Do not trash players, your old guild or specs. You never know who is reading.

For a more in-depth look into applying to a guild, I urge you to check out Chick GM’s series on applying to guilds. She explains what to do, what not to do, and gives several examples of good and bad applications, recruitment, interviews and the initiation period.

Now, all you can do is wait, and, if you’ve done your homework, you should be seeing at least one acceptance!


I'm moved in, I'm comfortable, classes have started and stress has eased for the moment. *Phew*

Thanks for bearing with me, everyone. The next part of the series will be up soon.

And you can all have your understanding back; I'm sure there's someone else who could use it.

Wednesday, August 20, 2008

/tar 4 Haelz /cast Cyclone

It seems like only a little while ago that I needed guest bloggers because I was going on vacation. And, indeed, it was only a little while ago. However, I’m about to likely disappear for a week or so. I’m not asking for guest bloggers, as in truth I wouldn’t have time to upload their submissions, nor do I have time to give them warning to work on them.

You see, my housing for this semester of university is in utter turmoil. I don’t know where I’m going to live or how soon I’m going to have internet. I seem to keep getting some sort of amazing find that will get me set and ready to go, only to have it fall apart at the last minute. The yo-yoing is frustrating and emotionally draining; I’m stressed and depressed. For the past few days I’ve been babysitting from about 6 AM to 5 PM every day, calling apartment buildings, my university, and trying to pack without knowing just how much room for things I’ll need (or what, in truth, I will need to bring). I have been on Bellwether a total of fifteen minutes and only to apologize to people I had made plans with. I have no internet at my father’s and few chances to use it while at my mother’s.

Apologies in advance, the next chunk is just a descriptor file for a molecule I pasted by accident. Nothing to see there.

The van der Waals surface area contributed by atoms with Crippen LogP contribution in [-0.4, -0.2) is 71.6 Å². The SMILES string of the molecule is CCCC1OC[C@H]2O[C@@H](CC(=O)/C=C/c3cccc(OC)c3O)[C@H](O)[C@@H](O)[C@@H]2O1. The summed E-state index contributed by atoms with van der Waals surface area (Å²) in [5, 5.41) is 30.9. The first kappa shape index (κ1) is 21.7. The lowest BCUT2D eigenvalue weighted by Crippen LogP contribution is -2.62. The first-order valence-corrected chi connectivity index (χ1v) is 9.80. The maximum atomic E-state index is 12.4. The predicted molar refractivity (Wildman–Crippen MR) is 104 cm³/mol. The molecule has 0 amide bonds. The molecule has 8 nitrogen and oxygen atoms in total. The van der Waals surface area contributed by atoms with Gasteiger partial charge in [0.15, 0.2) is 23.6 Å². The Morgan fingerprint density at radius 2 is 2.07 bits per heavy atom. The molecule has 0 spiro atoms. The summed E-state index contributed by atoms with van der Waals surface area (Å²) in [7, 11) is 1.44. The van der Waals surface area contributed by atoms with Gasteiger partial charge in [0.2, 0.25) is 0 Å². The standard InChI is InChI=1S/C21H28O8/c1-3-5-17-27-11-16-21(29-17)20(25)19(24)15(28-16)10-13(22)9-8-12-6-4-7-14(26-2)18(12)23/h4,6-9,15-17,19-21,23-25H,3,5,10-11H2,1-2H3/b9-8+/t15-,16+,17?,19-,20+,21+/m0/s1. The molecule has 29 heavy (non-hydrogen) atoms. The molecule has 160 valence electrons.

There are comments I want to respond to, e-mails I need to get to, and all manner of things that just can’t be done right now due to the clusterfuck that is my living situation.

Therefore, all I’m asking is your patience while I get my stuff sorted out, and I apologize for leaving you in the middle of that five-part series.

Thanks everyone for your understanding, and I’m sure I’ll be back again in no time at all.

Tuesday, August 19, 2008

To Flame or Not to Flame...

Image from the Lackadaisy webcomic.

This is not the third part of the installment involving raiding guilds pre-expansion. I apologize! This is just a question I would like to explore and hope my readers will as well. It would be sad if no one cared enough about me to answer my question, no? /guilt trip

Once upon a forum trolling, I came across a thread on my home server about a mage looking for a T5/T6 guild. The mage was one I had met before, on a Heroic Magister's run. Due to a bad pull, this mage died to too much AoE threat on the pulls before Vexallus. Nothing I could do to heal through so much damage at once. Since everyone else survived, he wanted a rez. There were two druids in the group (me and the tank) and no out of combat rezzers. So, we declined. It was right before Vexallus; the run couldn't take more than a minute.

Much drama followed, then a group quit, nasty whispers followed by /ignore. We got a lock, went through the rest of the instance without a hitch (best Demonology lock I've had the pleasure of playing with, and a polite, helpful attitude to boot), and that was that.

Well, now they want to be in a T5/T6 guild, putting themselves out on the forums. Those are guilds that, if the time comes I have the ability to raid again, I want to be in, and I do not want to be in a raid with this person. Especially since I will not take them off ignore (though that seems almost redundant, to ignore someone ignoring me).